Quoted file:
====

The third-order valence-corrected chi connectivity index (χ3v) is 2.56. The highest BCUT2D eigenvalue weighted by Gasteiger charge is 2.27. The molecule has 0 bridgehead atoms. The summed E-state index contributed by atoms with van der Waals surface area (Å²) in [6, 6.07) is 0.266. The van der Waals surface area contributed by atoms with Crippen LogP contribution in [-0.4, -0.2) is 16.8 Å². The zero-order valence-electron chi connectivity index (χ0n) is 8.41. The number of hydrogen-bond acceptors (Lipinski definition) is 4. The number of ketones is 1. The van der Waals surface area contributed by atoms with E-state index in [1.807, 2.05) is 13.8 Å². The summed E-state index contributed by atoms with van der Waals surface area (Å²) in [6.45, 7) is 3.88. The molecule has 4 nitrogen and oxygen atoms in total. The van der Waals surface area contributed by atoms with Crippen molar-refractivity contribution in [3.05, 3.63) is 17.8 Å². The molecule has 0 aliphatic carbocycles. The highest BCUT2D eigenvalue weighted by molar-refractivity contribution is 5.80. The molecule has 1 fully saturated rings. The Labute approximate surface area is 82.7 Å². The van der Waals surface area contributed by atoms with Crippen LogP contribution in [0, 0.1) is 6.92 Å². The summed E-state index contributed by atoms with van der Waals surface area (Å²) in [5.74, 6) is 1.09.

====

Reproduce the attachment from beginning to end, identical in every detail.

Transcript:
The third-order valence-corrected chi connectivity index (χ3v) is 2.56. The highest BCUT2D eigenvalue weighted by Gasteiger charge is 2.27. The molecule has 0 bridgehead atoms. The summed E-state index contributed by atoms with van der Waals surface area (Å²) in [6, 6.07) is 0.266. The van der Waals surface area contributed by atoms with Crippen LogP contribution in [-0.4, -0.2) is 16.8 Å². The zero-order valence-electron chi connectivity index (χ0n) is 8.41. The number of hydrogen-bond acceptors (Lipinski definition) is 4. The number of ketones is 1. The van der Waals surface area contributed by atoms with E-state index in [1.807, 2.05) is 13.8 Å². The summed E-state index contributed by atoms with van der Waals surface area (Å²) in [6.45, 7) is 3.88. The molecule has 4 nitrogen and oxygen atoms in total. The van der Waals surface area contributed by atoms with Crippen molar-refractivity contribution in [3.05, 3.63) is 17.8 Å². The molecule has 0 aliphatic carbocycles. The highest BCUT2D eigenvalue weighted by molar-refractivity contribution is 5.80. The molecule has 1 fully saturated rings. The Labute approximate surface area is 82.7 Å². The van der Waals surface area contributed by atoms with Crippen LogP contribution in [0, 0.1) is 6.92 Å². The summed E-state index contributed by atoms with van der Waals surface area (Å²) in [5.74, 6) is 1.09.